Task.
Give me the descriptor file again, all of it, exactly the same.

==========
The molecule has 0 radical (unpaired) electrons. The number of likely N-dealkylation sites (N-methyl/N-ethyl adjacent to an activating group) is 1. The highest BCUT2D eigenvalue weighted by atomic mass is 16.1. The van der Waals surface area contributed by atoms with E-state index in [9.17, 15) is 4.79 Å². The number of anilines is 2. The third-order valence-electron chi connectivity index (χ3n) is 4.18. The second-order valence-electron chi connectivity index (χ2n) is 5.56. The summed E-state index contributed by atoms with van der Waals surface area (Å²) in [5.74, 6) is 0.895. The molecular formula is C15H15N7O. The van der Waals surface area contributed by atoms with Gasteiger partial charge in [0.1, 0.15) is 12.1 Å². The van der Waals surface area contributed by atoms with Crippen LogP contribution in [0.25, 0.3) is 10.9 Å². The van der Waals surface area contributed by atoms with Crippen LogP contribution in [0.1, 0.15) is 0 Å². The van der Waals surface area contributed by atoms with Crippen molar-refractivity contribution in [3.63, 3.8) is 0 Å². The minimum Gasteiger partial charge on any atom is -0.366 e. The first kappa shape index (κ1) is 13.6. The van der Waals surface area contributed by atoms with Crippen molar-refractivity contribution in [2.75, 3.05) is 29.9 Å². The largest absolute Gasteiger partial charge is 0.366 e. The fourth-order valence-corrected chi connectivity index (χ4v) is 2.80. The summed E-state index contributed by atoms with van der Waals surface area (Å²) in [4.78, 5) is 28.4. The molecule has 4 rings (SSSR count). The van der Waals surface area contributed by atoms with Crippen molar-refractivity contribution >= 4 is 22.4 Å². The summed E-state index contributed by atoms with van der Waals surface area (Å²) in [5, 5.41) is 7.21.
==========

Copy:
The molecule has 0 radical (unpaired) electrons. The number of likely N-dealkylation sites (N-methyl/N-ethyl adjacent to an activating group) is 1. The highest BCUT2D eigenvalue weighted by atomic mass is 16.1. The van der Waals surface area contributed by atoms with E-state index in [9.17, 15) is 4.79 Å². The number of anilines is 2. The third-order valence-electron chi connectivity index (χ3n) is 4.18. The second-order valence-electron chi connectivity index (χ2n) is 5.56. The summed E-state index contributed by atoms with van der Waals surface area (Å²) in [5.74, 6) is 0.895. The molecular formula is C15H15N7O. The van der Waals surface area contributed by atoms with Gasteiger partial charge in [0.1, 0.15) is 12.1 Å². The van der Waals surface area contributed by atoms with Crippen LogP contribution in [0.25, 0.3) is 10.9 Å². The van der Waals surface area contributed by atoms with Crippen LogP contribution in [0.1, 0.15) is 0 Å². The van der Waals surface area contributed by atoms with Crippen molar-refractivity contribution in [3.63, 3.8) is 0 Å². The minimum Gasteiger partial charge on any atom is -0.366 e. The first kappa shape index (κ1) is 13.6. The van der Waals surface area contributed by atoms with Crippen molar-refractivity contribution in [2.75, 3.05) is 29.9 Å². The largest absolute Gasteiger partial charge is 0.366 e. The fourth-order valence-corrected chi connectivity index (χ4v) is 2.80. The summed E-state index contributed by atoms with van der Waals surface area (Å²) in [4.78, 5) is 28.4. The molecule has 4 rings (SSSR count). The van der Waals surface area contributed by atoms with Crippen molar-refractivity contribution >= 4 is 22.4 Å². The summed E-state index contributed by atoms with van der Waals surface area (Å²) in [5, 5.41) is 7.21.